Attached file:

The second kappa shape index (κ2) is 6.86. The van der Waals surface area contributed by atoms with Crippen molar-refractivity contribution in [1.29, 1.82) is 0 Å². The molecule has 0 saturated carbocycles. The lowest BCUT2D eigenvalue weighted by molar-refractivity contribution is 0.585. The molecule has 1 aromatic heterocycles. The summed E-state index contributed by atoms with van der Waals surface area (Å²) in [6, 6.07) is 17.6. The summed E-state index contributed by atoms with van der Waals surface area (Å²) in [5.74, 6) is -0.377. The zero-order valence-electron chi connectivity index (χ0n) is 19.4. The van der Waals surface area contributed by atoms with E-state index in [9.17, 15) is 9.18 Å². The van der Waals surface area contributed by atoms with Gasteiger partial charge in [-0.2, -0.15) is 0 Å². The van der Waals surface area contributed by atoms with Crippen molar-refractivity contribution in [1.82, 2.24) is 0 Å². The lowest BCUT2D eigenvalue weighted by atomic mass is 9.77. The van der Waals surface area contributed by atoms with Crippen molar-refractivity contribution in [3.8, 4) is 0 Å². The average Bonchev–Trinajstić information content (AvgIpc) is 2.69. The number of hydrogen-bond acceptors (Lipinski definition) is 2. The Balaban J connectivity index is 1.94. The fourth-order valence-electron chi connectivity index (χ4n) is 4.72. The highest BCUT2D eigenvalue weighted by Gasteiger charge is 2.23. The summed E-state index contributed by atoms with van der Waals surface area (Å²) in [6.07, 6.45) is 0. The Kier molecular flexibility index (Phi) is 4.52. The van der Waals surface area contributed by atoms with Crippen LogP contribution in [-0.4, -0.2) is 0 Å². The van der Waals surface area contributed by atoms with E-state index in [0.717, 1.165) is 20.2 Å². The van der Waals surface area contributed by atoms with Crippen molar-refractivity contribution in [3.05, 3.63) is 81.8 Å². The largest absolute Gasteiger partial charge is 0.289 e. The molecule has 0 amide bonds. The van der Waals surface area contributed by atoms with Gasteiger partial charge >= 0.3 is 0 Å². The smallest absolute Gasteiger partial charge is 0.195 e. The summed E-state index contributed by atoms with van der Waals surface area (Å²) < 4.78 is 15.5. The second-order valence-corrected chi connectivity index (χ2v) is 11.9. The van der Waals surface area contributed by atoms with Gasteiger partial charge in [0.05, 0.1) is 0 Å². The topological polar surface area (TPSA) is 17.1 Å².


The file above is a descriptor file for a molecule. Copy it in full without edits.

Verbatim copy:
The second kappa shape index (κ2) is 6.86. The van der Waals surface area contributed by atoms with Crippen molar-refractivity contribution in [1.29, 1.82) is 0 Å². The molecule has 0 saturated carbocycles. The lowest BCUT2D eigenvalue weighted by molar-refractivity contribution is 0.585. The molecule has 1 aromatic heterocycles. The summed E-state index contributed by atoms with van der Waals surface area (Å²) in [6, 6.07) is 17.6. The summed E-state index contributed by atoms with van der Waals surface area (Å²) in [5.74, 6) is -0.377. The zero-order valence-electron chi connectivity index (χ0n) is 19.4. The van der Waals surface area contributed by atoms with E-state index in [9.17, 15) is 9.18 Å². The van der Waals surface area contributed by atoms with Gasteiger partial charge in [-0.2, -0.15) is 0 Å². The van der Waals surface area contributed by atoms with Crippen molar-refractivity contribution in [1.82, 2.24) is 0 Å². The lowest BCUT2D eigenvalue weighted by atomic mass is 9.77. The van der Waals surface area contributed by atoms with Crippen molar-refractivity contribution in [3.8, 4) is 0 Å². The average Bonchev–Trinajstić information content (AvgIpc) is 2.69. The number of hydrogen-bond acceptors (Lipinski definition) is 2. The Balaban J connectivity index is 1.94. The fourth-order valence-electron chi connectivity index (χ4n) is 4.72. The highest BCUT2D eigenvalue weighted by Gasteiger charge is 2.23. The summed E-state index contributed by atoms with van der Waals surface area (Å²) in [6.07, 6.45) is 0. The Kier molecular flexibility index (Phi) is 4.52. The van der Waals surface area contributed by atoms with Crippen LogP contribution in [-0.4, -0.2) is 0 Å². The van der Waals surface area contributed by atoms with E-state index in [0.717, 1.165) is 20.2 Å². The van der Waals surface area contributed by atoms with Crippen molar-refractivity contribution in [3.05, 3.63) is 81.8 Å². The largest absolute Gasteiger partial charge is 0.289 e. The molecule has 0 amide bonds. The van der Waals surface area contributed by atoms with Gasteiger partial charge >= 0.3 is 0 Å². The smallest absolute Gasteiger partial charge is 0.195 e. The summed E-state index contributed by atoms with van der Waals surface area (Å²) < 4.78 is 15.5. The second-order valence-corrected chi connectivity index (χ2v) is 11.9. The van der Waals surface area contributed by atoms with Gasteiger partial charge in [0.05, 0.1) is 0 Å². The topological polar surface area (TPSA) is 17.1 Å².